The popularity of the poet Rumi in the United States descends from a long history of translations of Sufi poetry as a tradition outside of Islam. Non-Muslim translations of Muslim poetry coincided with non-Muslim engagement with a wider spectrum of Islamic literature and texts, such as the Qur’an.1 Studies such as Mehdi Aminrazavi’s edited volume Sufism and American Literary Masters (2014) and Jeffrey Einboden’s Islam and Romanticism: Muslim Currents from Goethe to Emerson (2014) capture the Western poetic trajectories of Sufi poets, particularly of Jalaluddin Rumi (d. 1273) of Konya, Turkey, and the poet Shams-ud Din Muhammad Hafiz (d. circa. 1389) from Shiraz, Iran. In the eighteenth century, Orientalist scholar and lawyer Sir William Jones (d. 1794) encountered Hafiz’s poetry during his time stationed in British colonial India and slowly began to translate small portions. Other European Romantics, such as the German writer Johann Wolfgang von Goethe (d. 1832), who was influenced by Hafiz’s poetry, initiated further cross-cultural exchanges and translations.2 Versions of these early translations would eventually travel to America via the European Romantics and reach the Transcendentalists, in particular Ralph Waldo Emerson (d. 1882). Thus even before teachers such as Hazrat Inayat Khan (d. 1927) and Muhammad Raheem Bawa Muhaiyaddeen (d. 1986) themselves journeyed to America to spread Sufism, spiritually curious nineteenth- and twentieth-century Americans had already embraced Sufi poetry. It is this legacy that is so crucial to understanding the popularization of Rumi today.
Coleman Barks, a poet and former literature professor at the University of Georgia, and Robert Bly, an American poet, author, and activist, both produced American translations and renditions of Rumi. Coleman Barks’s is particularly significant, as he was also a disciple of Bawa Muhaiyaddeen.3 It was through the Bawa Muhaiyaddeen Fellowship community that Barks met Michael Green, a senior member of the Bawa Muhaiyaddeen Fellowship and artist who would collaborate with Barks to produce sacred “illuminations” for the 1997 The Illuminated Rumi. It is here that one finds the crossroads of the dynamics of Sufism in the United States.
In his illuminations, Green employs classical Islamic geometric patterns, floral repetitions, and religious symbolism, while also superimposing images and graphics of modern Hindu and Buddhist gurus, Christian saints, and figures from Asian and Persian miniatures. One of the central messages repeated in Green’s works is the principle teaching that he attributes to his shaykh (teacher) Bawa Muhaiyaddeen: “The ‘I’ is an illusion, God alone is real.” In The Illuminated Rumi the image accompanying this message represents a confluence of several artistic motifs (Fig. 1). The circle that surrounds the images has varying metaphysical significances for many mystical traditions, including Sufism, in which it reflects the infinite nature of the divine (having no beginning and no end). The background of the circle consists of a symmetrical floral pattern that maintains balance and repetition and only seems to end because of lack of space, indicating an arbitrary limit. The focus of God is contained in the centre of the eight-pointed star (rub al-hizb), which in Islam is symbolic of the seal of the prophet as well as the breath of the merciful God. The star contains the name Allah, which is repeated in an English block calligraphic pattern meant to evoke Arabic calligraphy.4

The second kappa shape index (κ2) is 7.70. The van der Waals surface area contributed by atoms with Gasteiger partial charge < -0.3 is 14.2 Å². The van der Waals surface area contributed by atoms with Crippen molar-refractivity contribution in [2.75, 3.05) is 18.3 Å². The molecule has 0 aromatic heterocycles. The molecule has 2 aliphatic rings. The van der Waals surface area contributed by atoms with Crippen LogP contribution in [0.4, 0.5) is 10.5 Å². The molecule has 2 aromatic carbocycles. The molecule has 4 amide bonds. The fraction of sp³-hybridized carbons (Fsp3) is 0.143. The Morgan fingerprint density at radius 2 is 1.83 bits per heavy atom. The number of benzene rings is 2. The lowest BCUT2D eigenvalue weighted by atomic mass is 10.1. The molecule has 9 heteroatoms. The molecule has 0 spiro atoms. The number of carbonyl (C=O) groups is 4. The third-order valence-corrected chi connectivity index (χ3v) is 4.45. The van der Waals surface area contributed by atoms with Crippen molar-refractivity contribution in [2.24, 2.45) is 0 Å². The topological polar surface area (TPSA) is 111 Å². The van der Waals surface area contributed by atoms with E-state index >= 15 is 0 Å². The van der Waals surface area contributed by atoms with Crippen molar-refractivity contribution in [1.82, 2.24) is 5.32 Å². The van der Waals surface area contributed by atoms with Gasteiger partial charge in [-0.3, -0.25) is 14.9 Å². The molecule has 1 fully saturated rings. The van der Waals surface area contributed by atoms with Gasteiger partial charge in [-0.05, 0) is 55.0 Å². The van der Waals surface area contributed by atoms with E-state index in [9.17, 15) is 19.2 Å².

- 1. See Ziad Elmarsafy, The Enlightenment Qur'an: The Politics of Translation and the Construction of Islam (Oneworld Publications, 2009).
- 2. See Jeffrey Einboden, Islam and Romanticism: Muslim Currents from Goethe to Emerson (Oneworld Publications, 2014).
- 3. or more on Coleman Barks’ experience with Bawa Muhaiyaddeen, see the documentary Rumi: Poet of the Heart (2004) directed by Haydn Reiss.
- 4. or more on Sufi aesthetics and art, see Laleh Bakhtiar’s Sufi: Expressions of the Mystic Quest (Art and Imagination) (Thames & Hudson; Reissue edition 2004).
Green’s Rumi-influenced illuminations extend beyond books. They can also be seen in his Green Barn studio, or what he likes to refer to as his “ashram” (Fig. 2). This space continues the theme of Rumi and his message of love while combining English and Arabic calligraphy with the added flavor of Pennsylvania barn culture. It has transformed the scale of Green’s Sufi-inspired works into installations of varying sizes. He also uses the studio as a performance space. Green reworks impressions and motifs drawn from his immediate landscape in Pennsylvania: the rolling hills, the remnants of old barn doors and pieces, which he reworks. Green also explores and transforms Native American traditions with modern symbols, as in drums embedded with broken glass or a large canoe that hangs from the ashram ceiling, rims taken from car wheels attached to its sides. Green engages with Native American spirituality because it is the indigenous tradition of the land he occupies, but he also infuses Native American pieces with modern equipment (i.e., glass, metal), envisioning them as artifacts that will be found by future generations on this land.
Green’s installations and illuminations suggest the extent to which Rumi has traveled over the centuries into the United States and the degree to which understandings of his work and impact continue to change alongside other American spiritualties and religious traditions (Fig. 3). The Bawa Muhaiyaddeen mazar (shrine) in Pennsylvania provides a glimpse into one facet of American Sufism that includes United States citizens and new immigrant pilgrims among its adherents and converts. The influence of Rumi in popular culture, as in Green’s illuminations, reveals the role material culture has played in the introduction of non-Christian forms of spirituality into the United States.